Bush’s vision of a Palestinian state is a vision synchronized between the American neo-conservatives and the Zionist right-wing. It is a vision that sees a solution to the Israeli-Palestinian conflict within what Condoleezza Rice, the U.S. State Secretary, called during the Israeli war on Lebanon in August 2006, the New Middle East. That is, a subservient and a client Middle East to be fashioned by imperialist wars and military occupations that we have been witnessing in the Middle East (Afghanistan, Iraq, Lebanon, and the West Bank and Gaza Strip 1967), and which is likely to continue and expand.

The July-August 2006 Israeli war intended to destroy Hizbullah and Hamas - whose resistance forced Israel to withdraw from the south of Lebanon in 2000 - and thus to demonstrate the heavy price it is determined to extract from those who challenge its military might and regional supremacy. But it is also a war that intended to send a message to Iran, and Syria, to what they could face if they do not toe the line demanded by the U.S.A. But as the wind did not blow in the right direction for them, Israel and the U.S. set their sails. By many accounts the 21st century Israeli-American wars in the region are initiating a substantially different Middle East from the one intended by the engineers of these wars.

Between an apartheid client entity on parts of the West Bank and Gaza Strip or a democratic secular state

The policy imperatives of political Zionism were oriented towards occupying land but with no, or the minimum of, Palestinians. It is a necessary requirement of establishing a Jewish state protected from what it sees as a demographic peril that the growing numbers of Palestinians pose for such a project. This imperative is behind much of repressive Israeli policies towards the Palestinians. It is behind its drive for building colonial settlements, by-pass roads (or apartheid roads), the construction of the Segregation Wall, the annexation of Jerusalem and large tracts of land including the Jordan Valley.

In short Israel’s policy has amounted to a systematic negation of the necessary conditions for the establishment of viable and sovereign Palestinian state. During the forty years of its occupation Israel has succeeded in creating a totally dependent, unproductive and captive Palestinian economy, with total Israeli control of trade, natural resources (mostly land and water), urban planning, investments, movements of individuals and goods, and control of Palestinian borders.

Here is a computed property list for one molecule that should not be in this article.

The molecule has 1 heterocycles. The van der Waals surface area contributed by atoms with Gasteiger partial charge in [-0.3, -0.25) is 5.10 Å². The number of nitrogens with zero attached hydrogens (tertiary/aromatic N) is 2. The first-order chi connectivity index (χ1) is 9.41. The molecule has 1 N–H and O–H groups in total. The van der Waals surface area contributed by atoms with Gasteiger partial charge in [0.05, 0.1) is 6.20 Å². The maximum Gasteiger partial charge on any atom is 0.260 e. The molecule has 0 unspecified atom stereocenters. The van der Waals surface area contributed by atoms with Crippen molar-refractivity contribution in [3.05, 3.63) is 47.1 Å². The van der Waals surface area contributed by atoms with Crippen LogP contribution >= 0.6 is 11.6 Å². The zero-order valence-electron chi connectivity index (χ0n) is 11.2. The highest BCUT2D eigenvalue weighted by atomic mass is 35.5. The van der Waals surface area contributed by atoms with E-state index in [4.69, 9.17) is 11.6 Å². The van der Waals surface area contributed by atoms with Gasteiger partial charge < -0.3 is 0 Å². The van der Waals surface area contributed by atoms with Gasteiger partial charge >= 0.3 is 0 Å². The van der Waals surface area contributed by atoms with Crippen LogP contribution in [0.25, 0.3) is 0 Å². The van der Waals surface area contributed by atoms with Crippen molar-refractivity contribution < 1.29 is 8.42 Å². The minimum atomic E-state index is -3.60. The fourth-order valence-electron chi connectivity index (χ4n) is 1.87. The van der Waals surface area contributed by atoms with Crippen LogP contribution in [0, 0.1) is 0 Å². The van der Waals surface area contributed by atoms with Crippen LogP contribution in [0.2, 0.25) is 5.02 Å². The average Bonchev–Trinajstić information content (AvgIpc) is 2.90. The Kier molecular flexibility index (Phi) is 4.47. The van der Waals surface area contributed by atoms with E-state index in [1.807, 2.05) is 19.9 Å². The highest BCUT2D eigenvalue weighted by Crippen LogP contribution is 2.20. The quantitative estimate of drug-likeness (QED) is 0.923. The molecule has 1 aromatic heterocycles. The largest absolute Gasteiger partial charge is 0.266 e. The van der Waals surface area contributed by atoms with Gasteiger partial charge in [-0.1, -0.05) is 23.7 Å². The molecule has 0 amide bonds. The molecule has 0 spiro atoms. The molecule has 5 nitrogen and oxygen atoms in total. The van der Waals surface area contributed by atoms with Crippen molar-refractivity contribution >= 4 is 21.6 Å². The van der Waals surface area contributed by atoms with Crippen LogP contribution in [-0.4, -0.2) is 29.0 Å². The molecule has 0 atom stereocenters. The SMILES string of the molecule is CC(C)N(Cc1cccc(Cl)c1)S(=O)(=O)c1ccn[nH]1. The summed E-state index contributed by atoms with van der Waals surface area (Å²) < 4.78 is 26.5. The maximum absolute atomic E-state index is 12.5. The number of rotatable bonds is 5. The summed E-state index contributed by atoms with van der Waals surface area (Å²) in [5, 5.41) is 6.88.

The colonial-settler ideology that dominates Israeli political scene does not have the conceptual or moral tools to acknowledge responsibility for the historic injustice (through ethnic cleansing, and settler colonialism) inflicted on Palestinians. It sees no problem in Palestinians refugees remaining dispersed or in exile. In fact part of its envisioning a rump Palestinian state is the possibility of turning Palestinian refugees into expatriates who carry Palestinian travel documents or passports which allow them to enter the territory of the Palestinian state but not to exercise their right to of return to their original homeland.

Israel’s extreme right-wing (which included both Kadima, Likud among others parties) still adheres to a policy which stood throughout the 1990s against the idea of segregation, as it saw in it the giving away of part of Israel. It stands for the intensification of colonial settlements, with some calling openly for the transfer of Palestinians by force or voluntarily through economic and other forms of pressures.

What the Israeli leadership did not concludes from its review of the 2006 war against Lebanon is the limits of Israel’s military power however supreme it might have been thought to be, exactly in the same way the occupation of Iraq has shown the limits of American imperial military power. Both wars demonstrate once again that the balance of power is not determined solely by military strength, and that it liable to change.

Barring separate sovereign Palestinian statehood, and rejecting a secular democratic state in historic Palestine

The Segregation Wall is already there annexing the large settlement blocs, the Jerusalem area and the Jordan Valley. The Wall is intended to ensure the following: First that a Palestinian state will not be established on all the Palestinian territories occupied in 1967. Second that calling a collection of Bantustans a state does not make it viable and sovereign, nor will it be acceptable to the overwhelming majority of Palestinians. Third, the Separation Wall, together with the siege imposed on the Gaza Strip (with its 1.5 million inhabitants and 1.3% of the area of historic Palestine) and the totalitarian control regime imposed by Israel on Palestinians are sufficient, from the Israeli perspective, to prevent the emergence of a bi-national state on historic Palestine, which all Zionist political parties fear.

It is to halt the march towards a democratic one-sate that Israeli leaders began to talk about a Palestinian state on parts of the West Bank and Gaza Strip. It was Sharon, who was vehemently against a Palestinian state west of the river Jordan, began to advocate a Palestinian state to avert the demographic threat facing Israel as a Jewish state was real. By 2010 Palestinians, living in historic Palestine, will equal the Jewish population in the area.

Thus disengagement from Gaza Strip, in 2005, has to been as part of a strategy to safeguard the Jewish character of Israel, by isolating it physically from Palestinians without surrendering its overall control over the area. It is part of a policy of vacating densely populated Palestinian centers. The result of this process would be a bantustanized Palestinian population within well-guarded confines.